A lengthy but entertaining picture based on a popular Irving Wallace novel and set against the backdrop of the Nobel Prize ceremony in Sweden. Newman is an alcoholic author who accepts the award only for financial reasons, resenting the publicity that it brings. During a speech he

offhandedly makes up a plot for a detective novel which centers on the kidnaping of one of the prize recipients. As it so happens, the Russians have already set such a plot into motion. They have kidnaped physicist Robinson, who is traveling with his niece Baker, and replaced him with his twin

brother, Baker's father, whom she has long believed to be dead. Newman becomes suspicious and begins asking questions. The communists make attempts on his life, while the Swedish police and Swedish Foreign Office host Sommer refuse to believe his seemingly farfetched tale. Tracked by two

communists intent on murder, Newman takes refuge in a nudist camp where he must strip down (only partly) in order to go unnoticed. He manages to escape and, still determined to prove that an imposter (played by Robinson in a dual role) has taken Robinson's place, Newman sneaks aboard a ship where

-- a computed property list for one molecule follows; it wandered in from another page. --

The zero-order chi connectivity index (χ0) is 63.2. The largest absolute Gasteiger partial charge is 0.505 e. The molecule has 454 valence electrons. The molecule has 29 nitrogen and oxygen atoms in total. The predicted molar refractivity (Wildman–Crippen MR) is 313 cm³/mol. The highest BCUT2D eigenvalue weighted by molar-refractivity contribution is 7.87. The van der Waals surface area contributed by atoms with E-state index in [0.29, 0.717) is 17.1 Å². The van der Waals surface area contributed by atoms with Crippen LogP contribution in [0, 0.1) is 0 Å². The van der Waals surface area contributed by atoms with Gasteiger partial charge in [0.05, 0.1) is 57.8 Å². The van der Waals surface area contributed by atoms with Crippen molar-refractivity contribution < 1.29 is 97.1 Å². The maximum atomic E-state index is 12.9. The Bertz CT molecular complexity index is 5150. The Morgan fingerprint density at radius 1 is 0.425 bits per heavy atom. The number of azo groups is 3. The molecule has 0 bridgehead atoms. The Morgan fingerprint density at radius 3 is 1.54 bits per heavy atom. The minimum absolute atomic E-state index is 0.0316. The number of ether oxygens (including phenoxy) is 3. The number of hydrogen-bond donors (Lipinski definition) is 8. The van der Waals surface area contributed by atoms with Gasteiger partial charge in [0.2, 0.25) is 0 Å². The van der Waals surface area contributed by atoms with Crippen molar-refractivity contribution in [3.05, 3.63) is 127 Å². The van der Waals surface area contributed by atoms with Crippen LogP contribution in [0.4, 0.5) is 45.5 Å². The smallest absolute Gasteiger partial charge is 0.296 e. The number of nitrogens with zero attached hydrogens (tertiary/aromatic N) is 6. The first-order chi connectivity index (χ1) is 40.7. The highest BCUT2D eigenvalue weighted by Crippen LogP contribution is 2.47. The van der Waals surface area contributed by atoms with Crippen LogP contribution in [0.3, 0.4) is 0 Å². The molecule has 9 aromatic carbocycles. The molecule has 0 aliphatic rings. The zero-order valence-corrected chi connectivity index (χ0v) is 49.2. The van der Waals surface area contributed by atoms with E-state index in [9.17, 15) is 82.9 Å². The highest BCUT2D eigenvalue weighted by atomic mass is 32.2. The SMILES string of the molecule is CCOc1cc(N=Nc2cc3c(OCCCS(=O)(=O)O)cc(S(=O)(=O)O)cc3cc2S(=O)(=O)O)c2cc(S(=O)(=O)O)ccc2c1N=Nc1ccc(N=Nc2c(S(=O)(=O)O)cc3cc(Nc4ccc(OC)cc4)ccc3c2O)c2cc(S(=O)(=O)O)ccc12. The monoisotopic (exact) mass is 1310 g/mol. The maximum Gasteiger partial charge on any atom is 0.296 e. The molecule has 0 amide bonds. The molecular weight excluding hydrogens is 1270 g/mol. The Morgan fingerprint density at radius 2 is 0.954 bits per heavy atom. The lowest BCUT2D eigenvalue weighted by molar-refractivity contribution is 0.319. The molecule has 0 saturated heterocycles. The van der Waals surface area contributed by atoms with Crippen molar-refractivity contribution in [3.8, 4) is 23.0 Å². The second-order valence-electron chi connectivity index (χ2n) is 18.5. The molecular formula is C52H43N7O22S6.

Robinson is being held prisoner. He smuggles him off and safely returns him to his hotel room. The excitement, however, is too much, and Robinson has a heart attack. With help from McCarthy and Fantoni--the two recipients of the prize for medicine--Robinson is revived. When the phony Robinson

shows up at the awards ceremony, he realizes that the real Robinson is also in attendance. He tries to escape but is shot down by communist agents trying to cover up their foiled scheme. It is then revealed that the imposter was not really Robinson's brother but a highy skilled Russian actor and

that the real twin brother did die long ago. Newman, whose negative attitude toward the ceremony has now changed, accepts his prize and professes his love for Sommer. While director Robson obviously displays a certain flair for Hitchcockian suspence and intrigue (in the same vein as the same

year's CHARADE), THE PRIZE suffers from an unevenness of tone which cannot balance the political turmoil with the sexual playfulness. Somewhat surprisingly, the Swedish government spoke out against the film, charging that it degraded the meaning of the Nobel Prize.